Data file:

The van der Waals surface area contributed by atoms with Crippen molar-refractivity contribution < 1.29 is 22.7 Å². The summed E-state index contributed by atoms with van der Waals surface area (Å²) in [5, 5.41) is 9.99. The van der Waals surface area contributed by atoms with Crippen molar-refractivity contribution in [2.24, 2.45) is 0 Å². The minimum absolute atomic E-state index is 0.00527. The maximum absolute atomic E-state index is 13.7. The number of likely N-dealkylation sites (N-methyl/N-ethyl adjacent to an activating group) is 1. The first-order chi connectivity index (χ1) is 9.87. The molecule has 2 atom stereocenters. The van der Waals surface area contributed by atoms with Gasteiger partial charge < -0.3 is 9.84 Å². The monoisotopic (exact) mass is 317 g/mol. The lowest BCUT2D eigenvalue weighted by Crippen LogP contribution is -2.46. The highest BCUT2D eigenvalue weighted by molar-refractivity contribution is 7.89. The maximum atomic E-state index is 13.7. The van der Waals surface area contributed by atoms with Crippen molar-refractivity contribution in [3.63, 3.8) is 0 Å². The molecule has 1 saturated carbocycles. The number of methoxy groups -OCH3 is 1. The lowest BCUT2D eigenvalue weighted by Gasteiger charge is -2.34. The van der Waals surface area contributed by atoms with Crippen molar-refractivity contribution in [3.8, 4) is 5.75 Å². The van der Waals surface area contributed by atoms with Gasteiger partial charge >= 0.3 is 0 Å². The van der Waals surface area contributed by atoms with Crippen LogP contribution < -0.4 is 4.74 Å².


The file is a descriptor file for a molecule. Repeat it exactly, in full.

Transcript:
The van der Waals surface area contributed by atoms with Crippen molar-refractivity contribution < 1.29 is 22.7 Å². The summed E-state index contributed by atoms with van der Waals surface area (Å²) in [5, 5.41) is 9.99. The van der Waals surface area contributed by atoms with Crippen molar-refractivity contribution in [2.24, 2.45) is 0 Å². The minimum absolute atomic E-state index is 0.00527. The maximum absolute atomic E-state index is 13.7. The number of likely N-dealkylation sites (N-methyl/N-ethyl adjacent to an activating group) is 1. The first-order chi connectivity index (χ1) is 9.87. The molecule has 2 atom stereocenters. The van der Waals surface area contributed by atoms with Gasteiger partial charge < -0.3 is 9.84 Å². The monoisotopic (exact) mass is 317 g/mol. The lowest BCUT2D eigenvalue weighted by Crippen LogP contribution is -2.46. The highest BCUT2D eigenvalue weighted by molar-refractivity contribution is 7.89. The maximum atomic E-state index is 13.7. The van der Waals surface area contributed by atoms with Crippen molar-refractivity contribution in [3.63, 3.8) is 0 Å². The molecule has 1 saturated carbocycles. The number of methoxy groups -OCH3 is 1. The lowest BCUT2D eigenvalue weighted by Gasteiger charge is -2.34. The van der Waals surface area contributed by atoms with Crippen molar-refractivity contribution in [3.8, 4) is 5.75 Å². The van der Waals surface area contributed by atoms with Gasteiger partial charge >= 0.3 is 0 Å². The van der Waals surface area contributed by atoms with Crippen LogP contribution < -0.4 is 4.74 Å².